Soon after I was introduced to basketball, the court across the street from home transcended its status as a plot of pavement and became my favorite place in the world. When I was there, shooting hoops by myself, no limitations existed. The black diamond patterned fence, in conjunction with the vastness of the clouds in the sky, served as place of refuge from the bustling New York City streets just a few steps away. On that court, the persistent sound of cars honking, people shouting, and dogs barking faded into the background.  I would practice posting up like vintage David Lee of the New York Knicks, working to perfect the art of the spin. I would dribble the ball at the top of the key in my best impersonation of Miami Heat’s Dwayne Wade as the shot clock wound down and the crowd grew unsettled. When I wasn’t consumed by my imagination, my brother, Jai, often accompanied me on the court. My fondest memories are of us engaged in constant one-on-one battles. I developed grit on those days we went back and forth, our bodies glistening with sweat and our mouths set in hard lines as we played for both bragging rights and pride.

“Does she want to play, too?” the boys who lived in the neighborhood would ask when we showed up to the park together.

As we descended down the ramp to reach the court, I would observe the boys shooting around in my peripheral vision. I knew what was coming and dread filled each step. The boys always assumed that I was there to watch and cheer, often exclaiming “This your girl?” or “This your sister?” before catching sight of the ball on my hip, and entertaining the possibility that I was a separate entity than Jai. Their misinterpretations of my game were fueled by the image of my braids and my chest, which prohibited them from realizing that I was there to play too.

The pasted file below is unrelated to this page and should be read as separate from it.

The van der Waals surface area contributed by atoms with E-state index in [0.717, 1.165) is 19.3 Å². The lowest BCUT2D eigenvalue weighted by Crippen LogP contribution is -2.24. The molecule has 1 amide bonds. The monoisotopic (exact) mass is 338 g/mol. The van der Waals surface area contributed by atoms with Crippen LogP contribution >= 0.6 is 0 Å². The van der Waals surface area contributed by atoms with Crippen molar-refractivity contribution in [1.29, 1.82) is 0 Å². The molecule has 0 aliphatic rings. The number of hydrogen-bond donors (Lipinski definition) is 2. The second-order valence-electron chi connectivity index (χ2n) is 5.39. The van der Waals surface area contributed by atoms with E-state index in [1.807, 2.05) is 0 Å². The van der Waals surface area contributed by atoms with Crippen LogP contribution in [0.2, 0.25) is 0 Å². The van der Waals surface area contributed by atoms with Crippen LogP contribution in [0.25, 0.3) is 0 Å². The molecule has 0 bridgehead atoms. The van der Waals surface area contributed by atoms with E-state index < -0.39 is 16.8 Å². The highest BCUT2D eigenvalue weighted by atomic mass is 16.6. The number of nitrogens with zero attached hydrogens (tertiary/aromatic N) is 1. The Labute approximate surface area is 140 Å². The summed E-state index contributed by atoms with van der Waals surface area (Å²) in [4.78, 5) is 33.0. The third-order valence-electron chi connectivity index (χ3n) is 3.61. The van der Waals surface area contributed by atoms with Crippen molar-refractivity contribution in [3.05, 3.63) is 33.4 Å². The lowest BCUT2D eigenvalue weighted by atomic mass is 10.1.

“Yeah, I’m playing”.

“Yo, we both play,” Jai would reaffirm assertively as he greeted them.

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We played for the court, us versus them. As the boys warmed up, I often stood off to the side nervously dribbling or sitting on the bench, extensively stretching, until my brother motioned me over. Although we were each other’s toughest opponents, he had the utmost confidence in me, and was frustrated at my timidity. The start of the game was always awkward. The other team would make the weakest player guard me, like it was a chore. “C’mon, Sierra”, my brother would shout when I didn’t take a shot he knew I could make, frustrated that I could beat up on him but not these boys. Eventually I would get out of my head and play the way I knew how. As a result, midway through the game they would switch who guarded me, and actually body up and play defense instead of letting me drive in fear of making contact. At that point it wouldn’t matter. My brother and I crushed it, knowing each other’s comfortable spots on the court and delivering unbelievable passes because we knew where the other would cut. I would begin to forget how the boys never even remembered my name, how they solely referred to me as that girl, because despite all this they developed respect for my game. However, my confidence always waned when I had to start over the next day. The question, “Does she want to play, too?” stripped the credibility I had previously worked hard to establish. I had to constantly prove myself, and shift their perception of a girl playing basketball.

“I’m going to be a basketball player.” And that is what I became. I have never looked back.

I didn’t always want to be that girl, but rather, just a girl that plays basketball, plain and simple. Regardless, I am appreciative of all the time people asked that question. Now as a collegiate athlete, it reminds me to continue to work hard to not let what people ask or say or think affect me.

I am a girl. And yeah, I play basketball.